Pros and Cons of Tiny Homes and Regular Homes
JT one of my readers sat down the other day and wrote down pros and cons regarding living in a tiny portable house and a regular larger home. I asked JT to let me share them with you and would like you to use the comment section below to add in your ideas.
Below is a photo of Dan Louche’s tiny house on wheels that he designed and built himself.
Tiny Homes on trailers:
Pros: (in no special order)
- You save money on utility bills.
- If you don’t like where you’re living, you can hook up to your home and leave.
- Not as much (if any) yard to take care of.
- Since you don’t have a lot of utility bills you can save money for things you always wanted to do in life.
- You can have a new front yard anytime you like.
- You don’t have a lot in property tax to pay.
- You can clean your home in no time flat.
- You have a lot less house to maintain. (again, saving you lots of money)
- You don’t have a lot of useless stuff tying you down.
- You can build it yourself and pay cash, you you own it, not the bank.
- You don’t have a lot of room to get away from one another if you’re married.
- If you’re a guy who likes to putt around fixing and making stuff, you don’t really have enough room in a Tiny home.
- Not much storage space or closet space.
- It’s very hard to find a place to park your tiny home and live in it. (that’s a big one!)
Regular Home: (JT’s house is under 1,000 sq feet with a 1 car attached garage)
- You have plenty of room for all that useless junk you’ve collected over the years.
- If you’re into hunting and things like that, you have plenty of room to store all your firearms, bows, hunting gear etc.
- You never have trouble finding a place to put your regular home, it’s on its own property.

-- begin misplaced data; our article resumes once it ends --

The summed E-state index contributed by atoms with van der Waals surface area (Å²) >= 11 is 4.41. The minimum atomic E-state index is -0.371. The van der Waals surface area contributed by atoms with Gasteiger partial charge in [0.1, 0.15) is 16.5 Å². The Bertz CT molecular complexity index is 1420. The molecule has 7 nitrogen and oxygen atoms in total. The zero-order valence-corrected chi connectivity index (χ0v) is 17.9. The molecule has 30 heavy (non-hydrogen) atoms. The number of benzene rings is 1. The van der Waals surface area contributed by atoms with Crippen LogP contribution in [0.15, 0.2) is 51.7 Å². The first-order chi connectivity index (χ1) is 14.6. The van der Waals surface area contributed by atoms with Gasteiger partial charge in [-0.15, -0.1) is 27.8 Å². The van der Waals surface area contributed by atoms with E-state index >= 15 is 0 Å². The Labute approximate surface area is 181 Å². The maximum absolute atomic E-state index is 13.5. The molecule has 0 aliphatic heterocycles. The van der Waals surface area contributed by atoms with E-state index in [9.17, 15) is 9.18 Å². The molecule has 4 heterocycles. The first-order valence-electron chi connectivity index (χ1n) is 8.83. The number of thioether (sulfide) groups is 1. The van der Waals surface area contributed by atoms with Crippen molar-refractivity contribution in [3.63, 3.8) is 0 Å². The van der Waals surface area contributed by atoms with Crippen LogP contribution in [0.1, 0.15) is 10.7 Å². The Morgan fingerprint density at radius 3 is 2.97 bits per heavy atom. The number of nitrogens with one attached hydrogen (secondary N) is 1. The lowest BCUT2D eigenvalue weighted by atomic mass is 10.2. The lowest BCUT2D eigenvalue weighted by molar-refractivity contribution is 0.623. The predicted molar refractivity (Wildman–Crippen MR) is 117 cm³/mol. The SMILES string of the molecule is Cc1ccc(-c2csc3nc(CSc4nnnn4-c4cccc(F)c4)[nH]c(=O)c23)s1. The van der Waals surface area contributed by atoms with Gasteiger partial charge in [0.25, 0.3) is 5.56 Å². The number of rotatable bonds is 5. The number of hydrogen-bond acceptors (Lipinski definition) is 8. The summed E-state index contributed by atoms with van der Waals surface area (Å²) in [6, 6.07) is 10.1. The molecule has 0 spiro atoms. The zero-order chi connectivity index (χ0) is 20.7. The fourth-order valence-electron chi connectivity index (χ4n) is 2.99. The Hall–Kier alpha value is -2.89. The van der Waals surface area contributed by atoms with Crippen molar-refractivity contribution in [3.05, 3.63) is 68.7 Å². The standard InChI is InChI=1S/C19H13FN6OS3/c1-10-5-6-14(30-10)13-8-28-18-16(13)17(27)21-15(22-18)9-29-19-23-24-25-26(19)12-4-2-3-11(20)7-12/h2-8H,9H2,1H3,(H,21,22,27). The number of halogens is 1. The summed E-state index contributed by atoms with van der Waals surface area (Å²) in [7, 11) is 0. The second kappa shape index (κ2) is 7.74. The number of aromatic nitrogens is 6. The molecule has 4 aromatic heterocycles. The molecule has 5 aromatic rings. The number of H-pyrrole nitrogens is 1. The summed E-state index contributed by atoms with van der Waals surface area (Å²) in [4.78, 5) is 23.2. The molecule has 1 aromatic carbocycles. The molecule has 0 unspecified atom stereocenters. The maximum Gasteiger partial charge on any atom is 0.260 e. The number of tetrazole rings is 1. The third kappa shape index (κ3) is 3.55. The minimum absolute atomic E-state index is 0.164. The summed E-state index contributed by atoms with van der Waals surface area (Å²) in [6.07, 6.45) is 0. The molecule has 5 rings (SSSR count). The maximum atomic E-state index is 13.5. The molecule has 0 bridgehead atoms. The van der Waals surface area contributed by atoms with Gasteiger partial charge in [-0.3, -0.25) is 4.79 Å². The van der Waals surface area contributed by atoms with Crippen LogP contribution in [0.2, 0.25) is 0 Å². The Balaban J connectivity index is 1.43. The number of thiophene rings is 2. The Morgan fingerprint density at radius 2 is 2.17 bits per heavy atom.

- You always have all your utilities right at your fingertips. (Water, Electric, sewer etc.)
- You have a yard and don’t have to ask permission from anyone if you want to park your camper there or other things you might own.
- You have equity in your home as the years go by.
- You have enough space to entertain your guest comfortably.
- You’re always close to your doctors office in case anything were to happen
- You can grow a big garden.
- Having a definitive place to go makes you feel safe and secure.
- Payments even on a small home like mine are high and if you loose your job, you loose your home to. (that’s a big one)
- Taxes are high as are water and sewer rates.
- Utilities bills cost a lot more in a regular home.
- Your always working to support your house (pay the mortgage, insurance, utilities, up keep, it never stops) and it eats up all or most of your fun money.
- You have a lot bigger house to upkeep and repair!
- If your neighbor sells his house who knows what your next neighbor will be like, but who ever it is your stuck with them.
Above is JT’s house. It’s under 1,000 square feet. Doesn’t have a usable attic, just a dirt floor crawl space under it, no basement. We have a kitchen, living room, three small to medium size bedrooms, a bathroom with a tub/shower, vanity, toilet and washer and dryer. And of course the one car attached garage that I keep my Honda Goldwing (that’s our old bike in this picture) Kubota lawn tractor, motorcycle trailer and tools in. It has a wood/coal stove in the garage if I want to warm it up in winter to putt around in there. We have a fenced in back yard for the dog.
we live in tiny and have solved some of the cons by having acreage and have separate tiny shop spaces for each of us. while tiny cleans up quickly, they just as quickly can get dirty. it’s an every day chore making sure everything is put away and wiped down. claustrophobia in winter. you really can’t do much to change the look, no rearranging. we do store art and other such in another tiny and change the walls and clutter on a regular basis.